Choshen Mishpat, Gift of the Jews

October 13, 2008

EnglishThis essay explores the moral importance of the conflict between Halakhah and temporal civil law. It was presented as a sermon to the Book Shemot, on the 28th of Tevet 5766 (28th of January ’06).

True Freedom of Conscience -by Rabbi Arie Folger

Halakhah is frequently at odds – in monetary matters – with applied Western law, such as, for example regarding the permissibility of charging interest on loans, the permissibility of charging certain fines, the validity of speculative contracts, the definition of unfair competition and more. However, the respective national constitutions are clear, the judicial power belongs to the civil courts and they need to take the instructions of the legislative branch into account. Many of us feel uneasy about the disagreement Halakhah has with the national secular legislative reality, and as a result, the Halakhah is either forgotten, or willfully ignored.

The tension between Halakhah and Western law evokes in us memories of accusations of double standards and disloyalty to our respective countries of citizenship or residence. Hence, many choose ignorance over knowledge, breech over observance. The major question is then: have we served the greater good of general society by adopting the single yardstick of law and ethics which our host society provides us with? Read the rest of this entry »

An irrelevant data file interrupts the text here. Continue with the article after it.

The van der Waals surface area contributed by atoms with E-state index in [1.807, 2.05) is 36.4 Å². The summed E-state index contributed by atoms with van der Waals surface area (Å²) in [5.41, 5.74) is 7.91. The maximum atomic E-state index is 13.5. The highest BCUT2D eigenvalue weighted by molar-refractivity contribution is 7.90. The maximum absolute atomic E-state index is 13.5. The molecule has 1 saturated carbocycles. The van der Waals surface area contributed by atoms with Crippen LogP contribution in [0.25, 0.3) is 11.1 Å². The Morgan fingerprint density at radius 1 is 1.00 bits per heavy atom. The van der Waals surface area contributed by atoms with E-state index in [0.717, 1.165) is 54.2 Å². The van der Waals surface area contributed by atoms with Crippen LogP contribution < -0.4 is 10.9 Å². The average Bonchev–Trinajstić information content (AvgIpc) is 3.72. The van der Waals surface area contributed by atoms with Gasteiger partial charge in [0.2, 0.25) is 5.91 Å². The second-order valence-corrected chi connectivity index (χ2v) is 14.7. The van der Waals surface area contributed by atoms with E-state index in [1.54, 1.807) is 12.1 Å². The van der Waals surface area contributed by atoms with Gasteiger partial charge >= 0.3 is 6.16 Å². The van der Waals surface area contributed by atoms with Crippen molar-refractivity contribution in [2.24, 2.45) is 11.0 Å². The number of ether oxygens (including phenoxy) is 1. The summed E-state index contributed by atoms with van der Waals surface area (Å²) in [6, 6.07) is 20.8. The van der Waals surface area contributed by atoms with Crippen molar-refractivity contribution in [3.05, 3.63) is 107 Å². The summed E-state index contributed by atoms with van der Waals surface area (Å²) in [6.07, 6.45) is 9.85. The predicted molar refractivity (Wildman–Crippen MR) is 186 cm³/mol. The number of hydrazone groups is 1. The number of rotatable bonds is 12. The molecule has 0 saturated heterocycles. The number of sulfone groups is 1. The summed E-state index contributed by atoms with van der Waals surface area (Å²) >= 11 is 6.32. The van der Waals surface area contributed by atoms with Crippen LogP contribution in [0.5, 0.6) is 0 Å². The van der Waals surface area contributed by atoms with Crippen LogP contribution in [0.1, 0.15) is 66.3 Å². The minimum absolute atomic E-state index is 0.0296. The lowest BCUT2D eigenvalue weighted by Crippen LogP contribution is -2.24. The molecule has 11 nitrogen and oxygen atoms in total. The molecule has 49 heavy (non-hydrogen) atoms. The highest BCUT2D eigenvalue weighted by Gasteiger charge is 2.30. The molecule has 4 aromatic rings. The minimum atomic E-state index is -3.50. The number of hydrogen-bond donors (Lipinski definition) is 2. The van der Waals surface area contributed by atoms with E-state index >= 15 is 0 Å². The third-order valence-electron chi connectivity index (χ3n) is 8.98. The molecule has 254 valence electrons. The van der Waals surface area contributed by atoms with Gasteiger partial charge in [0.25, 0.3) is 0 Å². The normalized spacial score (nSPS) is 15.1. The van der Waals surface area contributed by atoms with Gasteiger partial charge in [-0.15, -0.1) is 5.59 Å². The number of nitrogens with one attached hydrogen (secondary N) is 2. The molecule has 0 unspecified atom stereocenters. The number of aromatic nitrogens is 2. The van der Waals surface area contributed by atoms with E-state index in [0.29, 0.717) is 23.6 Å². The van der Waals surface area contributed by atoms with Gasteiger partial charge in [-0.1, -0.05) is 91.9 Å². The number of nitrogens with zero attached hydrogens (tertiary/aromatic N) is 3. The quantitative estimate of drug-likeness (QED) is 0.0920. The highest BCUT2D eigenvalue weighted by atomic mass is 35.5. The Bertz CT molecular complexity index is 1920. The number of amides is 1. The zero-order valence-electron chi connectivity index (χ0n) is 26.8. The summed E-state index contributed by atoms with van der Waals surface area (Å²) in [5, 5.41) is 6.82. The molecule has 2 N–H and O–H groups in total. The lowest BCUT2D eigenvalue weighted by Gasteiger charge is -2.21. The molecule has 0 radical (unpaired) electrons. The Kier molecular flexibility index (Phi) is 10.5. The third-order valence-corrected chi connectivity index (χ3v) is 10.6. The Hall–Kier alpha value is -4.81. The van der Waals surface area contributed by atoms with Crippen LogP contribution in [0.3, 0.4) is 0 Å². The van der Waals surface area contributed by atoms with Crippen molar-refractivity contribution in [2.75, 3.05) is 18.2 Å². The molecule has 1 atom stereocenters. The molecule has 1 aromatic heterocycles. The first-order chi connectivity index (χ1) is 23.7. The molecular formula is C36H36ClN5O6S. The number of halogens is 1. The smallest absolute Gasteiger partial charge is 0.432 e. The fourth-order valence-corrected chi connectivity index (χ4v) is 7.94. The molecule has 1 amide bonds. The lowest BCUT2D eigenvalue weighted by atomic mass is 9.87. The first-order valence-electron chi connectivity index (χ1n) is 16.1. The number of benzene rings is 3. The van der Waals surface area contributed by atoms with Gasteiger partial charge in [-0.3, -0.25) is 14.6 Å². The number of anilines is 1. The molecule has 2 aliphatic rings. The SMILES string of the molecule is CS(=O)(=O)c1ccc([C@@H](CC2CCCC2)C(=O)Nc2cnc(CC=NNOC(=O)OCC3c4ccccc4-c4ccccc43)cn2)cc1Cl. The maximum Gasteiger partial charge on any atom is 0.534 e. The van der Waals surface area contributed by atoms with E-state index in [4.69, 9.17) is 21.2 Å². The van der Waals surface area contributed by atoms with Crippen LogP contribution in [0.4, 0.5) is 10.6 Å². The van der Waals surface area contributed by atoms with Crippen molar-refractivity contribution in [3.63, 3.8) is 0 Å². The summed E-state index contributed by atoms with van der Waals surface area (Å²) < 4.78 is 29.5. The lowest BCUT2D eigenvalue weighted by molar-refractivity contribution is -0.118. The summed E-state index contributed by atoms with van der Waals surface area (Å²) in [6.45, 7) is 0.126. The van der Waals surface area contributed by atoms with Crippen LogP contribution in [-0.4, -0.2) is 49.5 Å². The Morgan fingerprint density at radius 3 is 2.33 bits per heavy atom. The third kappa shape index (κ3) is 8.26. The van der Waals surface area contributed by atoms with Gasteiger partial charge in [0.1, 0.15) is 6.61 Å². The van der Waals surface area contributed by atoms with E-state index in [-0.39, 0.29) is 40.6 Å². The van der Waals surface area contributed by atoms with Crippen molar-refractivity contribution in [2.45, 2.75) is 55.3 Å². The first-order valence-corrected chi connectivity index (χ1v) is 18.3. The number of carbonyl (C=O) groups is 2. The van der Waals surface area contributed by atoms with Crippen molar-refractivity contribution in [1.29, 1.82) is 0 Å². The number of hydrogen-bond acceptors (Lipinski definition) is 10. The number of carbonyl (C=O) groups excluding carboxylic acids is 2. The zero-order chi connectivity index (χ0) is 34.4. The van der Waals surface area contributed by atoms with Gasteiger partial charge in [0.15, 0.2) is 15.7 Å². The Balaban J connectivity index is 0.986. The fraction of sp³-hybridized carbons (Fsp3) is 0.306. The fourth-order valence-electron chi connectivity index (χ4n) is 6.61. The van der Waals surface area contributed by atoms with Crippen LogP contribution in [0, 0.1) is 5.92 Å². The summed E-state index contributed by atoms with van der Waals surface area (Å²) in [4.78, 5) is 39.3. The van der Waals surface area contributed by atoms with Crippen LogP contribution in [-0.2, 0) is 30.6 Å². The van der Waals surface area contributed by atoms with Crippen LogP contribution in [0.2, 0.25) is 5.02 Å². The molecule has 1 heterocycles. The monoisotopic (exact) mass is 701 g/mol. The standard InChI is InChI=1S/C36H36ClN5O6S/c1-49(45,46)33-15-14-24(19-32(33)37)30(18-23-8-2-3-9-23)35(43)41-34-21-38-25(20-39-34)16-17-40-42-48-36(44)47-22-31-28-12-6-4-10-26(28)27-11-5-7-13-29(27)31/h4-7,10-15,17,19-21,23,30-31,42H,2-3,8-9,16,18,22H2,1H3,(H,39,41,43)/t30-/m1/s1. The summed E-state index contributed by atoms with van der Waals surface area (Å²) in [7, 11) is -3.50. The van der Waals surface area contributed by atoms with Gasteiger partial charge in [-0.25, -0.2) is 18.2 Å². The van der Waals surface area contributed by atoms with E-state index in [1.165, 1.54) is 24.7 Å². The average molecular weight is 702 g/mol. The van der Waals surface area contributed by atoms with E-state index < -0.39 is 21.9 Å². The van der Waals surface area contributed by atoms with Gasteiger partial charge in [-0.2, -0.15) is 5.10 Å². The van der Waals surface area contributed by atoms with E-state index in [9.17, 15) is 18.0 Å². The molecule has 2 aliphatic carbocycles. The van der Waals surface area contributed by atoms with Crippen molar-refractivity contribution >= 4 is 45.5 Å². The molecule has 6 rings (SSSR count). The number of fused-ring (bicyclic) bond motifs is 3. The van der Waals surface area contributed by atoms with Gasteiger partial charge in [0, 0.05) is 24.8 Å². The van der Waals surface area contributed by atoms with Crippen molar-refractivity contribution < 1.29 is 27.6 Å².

Financial Regulators Seek Out Choshen Mishpat

October 13, 2008

EnglishThis is just in from Time Magazine. There seems to be a growing interest in Jewish Civil Law (Choshen Mishpat) among economists, politicians and financial regulators, as is evidenced by this Time Magazine article, “The Financial Crisis: What Would the Talmud Do?” by David Van Biema.

I previously explored the conflict between Halakhah and secular civil law, as well as its moral importance, in the following essay:

  • True Freedom of Conscience English
  • Wahre Gewissenfreiheit Deutsch

  • Ist Jom Kippúr festlicher als Rosch haSchaná?

    September 18, 2008

    DeutschRosch haSchaná gilt als richtiger Jomtów, ein Festtag, an dem man besondere Speisen isst und mit Familie und Freunden an dem Festtisch sitzt. Hingegen gilt Jom Kippúr als geistiger Tag, des Sündenbekennens, des Bereuens. Ist es aber vielleicht genau umgekehrt? Ist der Fasttag vielleicht doch festlicher als der Neujahrstag? Die festlichkeit Rosch haSchanás wird in der folgende Predigt, die meinem Buch “Ein lärmendes, reissendes Wildwasser” seinen Namen verleiht, erforscht. Read the rest of this entry »